Several million homeowners, including 2,000 in New Hampshire, are facing foreclosure next year. Their hardship is real, their stories poignant, and election campaigns are under way. So it’s no surprise that cries are being sounded for a government bailout. Last week Sen. Hillary Clinton spoke of creating a $1 billion fund to help those at risk. Congress is being asked to come to the rescue, and several states have created funds to help homeowners refinance at lower rates.
Only a small percentage of the foreclosures are, as economist Brian Gottlob found when he studied a large sampling from New Hampshire, the result of predatory lending practices that regulators and lawmakers are quickly restricting or outlawing. Nor are the traditional reasons for foreclosure, a lost job or medical expenses, a larger than normal factor.
Hard sells by real estate agents eager to make a commission and loan originators who make more money by steering borrowers into riskier, but more profitable mortgages, were a problem. Regulators should pressure those lenders to refinance loans whenever possible. But the vast majority of the foreclosures are occurring because people bought homes they couldn’t afford using sub-prime mortgages that offered low initial teaser rates and little or no money down.
When the initial rate “reset,” payments became unaffordable. Lower the rates and someone who bought a $300,000 home on a $60,000 income still can’t afford it. In some cases, regulators found that the rate could be lowered to zero and the homeowner couldn’t make the payments.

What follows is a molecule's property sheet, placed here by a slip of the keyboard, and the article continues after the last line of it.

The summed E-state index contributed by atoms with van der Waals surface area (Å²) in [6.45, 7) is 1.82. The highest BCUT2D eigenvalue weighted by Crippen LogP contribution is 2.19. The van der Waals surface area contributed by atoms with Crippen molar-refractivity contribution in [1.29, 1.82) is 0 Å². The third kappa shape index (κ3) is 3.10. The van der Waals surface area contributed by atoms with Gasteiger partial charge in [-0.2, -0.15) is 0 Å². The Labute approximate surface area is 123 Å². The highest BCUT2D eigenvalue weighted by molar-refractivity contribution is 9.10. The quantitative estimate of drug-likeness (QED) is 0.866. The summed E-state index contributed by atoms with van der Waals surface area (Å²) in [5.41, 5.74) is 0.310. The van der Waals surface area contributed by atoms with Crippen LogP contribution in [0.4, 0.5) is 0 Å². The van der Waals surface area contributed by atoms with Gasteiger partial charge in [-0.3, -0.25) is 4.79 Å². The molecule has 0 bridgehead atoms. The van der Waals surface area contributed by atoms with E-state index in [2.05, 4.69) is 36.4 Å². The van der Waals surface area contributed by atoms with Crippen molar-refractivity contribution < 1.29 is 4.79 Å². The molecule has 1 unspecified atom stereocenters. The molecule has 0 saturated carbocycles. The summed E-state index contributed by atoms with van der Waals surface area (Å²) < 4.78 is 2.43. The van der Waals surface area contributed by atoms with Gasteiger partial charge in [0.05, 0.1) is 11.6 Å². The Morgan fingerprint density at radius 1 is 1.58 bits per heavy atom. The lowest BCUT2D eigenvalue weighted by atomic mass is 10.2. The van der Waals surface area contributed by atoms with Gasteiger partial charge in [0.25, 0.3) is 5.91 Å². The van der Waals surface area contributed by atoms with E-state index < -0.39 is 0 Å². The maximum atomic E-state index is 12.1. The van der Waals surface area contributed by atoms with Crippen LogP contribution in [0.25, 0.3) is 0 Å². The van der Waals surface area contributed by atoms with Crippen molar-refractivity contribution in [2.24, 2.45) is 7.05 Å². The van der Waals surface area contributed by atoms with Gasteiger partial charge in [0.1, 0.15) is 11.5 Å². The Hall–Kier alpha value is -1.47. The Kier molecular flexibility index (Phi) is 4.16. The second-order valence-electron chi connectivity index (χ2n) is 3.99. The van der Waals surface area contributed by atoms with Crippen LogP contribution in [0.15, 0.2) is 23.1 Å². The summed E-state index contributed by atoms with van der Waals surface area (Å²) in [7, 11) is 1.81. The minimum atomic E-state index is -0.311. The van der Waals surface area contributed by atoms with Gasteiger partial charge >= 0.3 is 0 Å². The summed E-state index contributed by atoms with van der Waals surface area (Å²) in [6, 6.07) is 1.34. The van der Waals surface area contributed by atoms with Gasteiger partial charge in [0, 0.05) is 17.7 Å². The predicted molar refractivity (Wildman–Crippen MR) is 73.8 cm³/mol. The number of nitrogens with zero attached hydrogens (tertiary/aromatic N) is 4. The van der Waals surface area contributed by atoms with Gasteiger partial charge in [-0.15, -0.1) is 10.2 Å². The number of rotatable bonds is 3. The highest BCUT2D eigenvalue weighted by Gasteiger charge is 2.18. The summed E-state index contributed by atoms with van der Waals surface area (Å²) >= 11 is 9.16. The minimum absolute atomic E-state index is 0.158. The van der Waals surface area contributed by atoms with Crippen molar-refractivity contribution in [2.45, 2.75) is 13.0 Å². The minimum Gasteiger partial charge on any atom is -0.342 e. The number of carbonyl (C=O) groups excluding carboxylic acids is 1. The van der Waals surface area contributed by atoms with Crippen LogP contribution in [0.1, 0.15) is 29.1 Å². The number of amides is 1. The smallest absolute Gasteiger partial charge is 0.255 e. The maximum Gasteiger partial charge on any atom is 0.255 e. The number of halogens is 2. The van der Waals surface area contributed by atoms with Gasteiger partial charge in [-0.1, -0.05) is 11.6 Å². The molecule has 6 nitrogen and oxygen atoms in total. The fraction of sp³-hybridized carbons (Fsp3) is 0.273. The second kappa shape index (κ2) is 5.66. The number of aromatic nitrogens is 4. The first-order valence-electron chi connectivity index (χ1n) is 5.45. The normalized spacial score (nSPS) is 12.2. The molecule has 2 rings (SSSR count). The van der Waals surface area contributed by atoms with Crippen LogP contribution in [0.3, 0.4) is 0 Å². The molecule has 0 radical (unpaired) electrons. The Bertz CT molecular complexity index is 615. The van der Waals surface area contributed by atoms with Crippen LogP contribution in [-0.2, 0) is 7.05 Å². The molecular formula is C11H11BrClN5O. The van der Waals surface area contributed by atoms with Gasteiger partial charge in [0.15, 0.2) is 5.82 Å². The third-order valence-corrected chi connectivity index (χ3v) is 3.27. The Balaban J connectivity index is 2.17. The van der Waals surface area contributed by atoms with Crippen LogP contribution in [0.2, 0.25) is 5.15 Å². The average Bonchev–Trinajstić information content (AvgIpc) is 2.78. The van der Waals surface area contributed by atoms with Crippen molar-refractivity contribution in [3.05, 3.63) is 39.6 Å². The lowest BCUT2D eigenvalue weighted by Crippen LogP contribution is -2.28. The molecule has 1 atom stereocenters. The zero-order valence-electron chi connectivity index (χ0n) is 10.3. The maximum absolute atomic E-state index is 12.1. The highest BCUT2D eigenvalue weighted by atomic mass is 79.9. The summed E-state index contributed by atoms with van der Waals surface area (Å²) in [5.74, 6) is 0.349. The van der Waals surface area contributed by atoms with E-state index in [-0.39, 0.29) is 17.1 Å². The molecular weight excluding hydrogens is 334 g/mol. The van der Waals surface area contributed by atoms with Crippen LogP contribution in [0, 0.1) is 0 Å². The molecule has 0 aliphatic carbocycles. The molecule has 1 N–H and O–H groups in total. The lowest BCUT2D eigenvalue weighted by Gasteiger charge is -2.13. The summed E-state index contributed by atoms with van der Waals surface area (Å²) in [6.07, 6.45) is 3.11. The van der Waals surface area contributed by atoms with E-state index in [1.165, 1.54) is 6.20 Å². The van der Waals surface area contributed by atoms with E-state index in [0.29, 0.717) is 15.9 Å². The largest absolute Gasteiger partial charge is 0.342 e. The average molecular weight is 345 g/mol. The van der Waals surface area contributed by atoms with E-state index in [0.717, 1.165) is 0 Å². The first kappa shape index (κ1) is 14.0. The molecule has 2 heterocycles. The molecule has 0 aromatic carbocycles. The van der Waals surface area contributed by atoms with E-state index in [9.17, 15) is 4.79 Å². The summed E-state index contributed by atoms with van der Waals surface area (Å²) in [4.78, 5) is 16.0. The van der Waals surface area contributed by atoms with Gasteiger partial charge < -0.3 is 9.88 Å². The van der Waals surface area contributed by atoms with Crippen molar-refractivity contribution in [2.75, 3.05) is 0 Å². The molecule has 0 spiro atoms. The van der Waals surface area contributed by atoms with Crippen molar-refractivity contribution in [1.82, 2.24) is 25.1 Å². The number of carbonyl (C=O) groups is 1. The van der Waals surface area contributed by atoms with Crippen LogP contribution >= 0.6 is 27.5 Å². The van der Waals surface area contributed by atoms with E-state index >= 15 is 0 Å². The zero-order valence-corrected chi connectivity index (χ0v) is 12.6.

It’s misleading to call someone who has made a year or two of payments on a property a homeowner. Those who bought with no money down, for example, have no equity at all. What they own is a massive obligation to lenders they may not even be able to identify because their mortgages have been securitized and sold in pieces overseas.
Gottlob estimates that for every 10 percent decline in the value of New Hampshire’s homes the foreclosure rate will increase 80 percent. But, since they didn’t make risky loans, no New Hampshire bank is in trouble.
To help those facing foreclosure and homeowners whose mortgage puts them at risk, the New Hampshire Banking Commission staff is holding sessions around the state and meeting one-on-one with people. (For more information visit the commission’s website at www.nh.gov/banking.)
The wave of foreclosures, which increased 10-fold in New Hampshire in the past decade, promises to grow much worse. Fewer people will suffer this time than in the late 1980s, when the last real estate bubble burst and many homes were lost. Plenty of those people, since they had jobs, became renters and started saving to begin anew. That’s what should happen this time.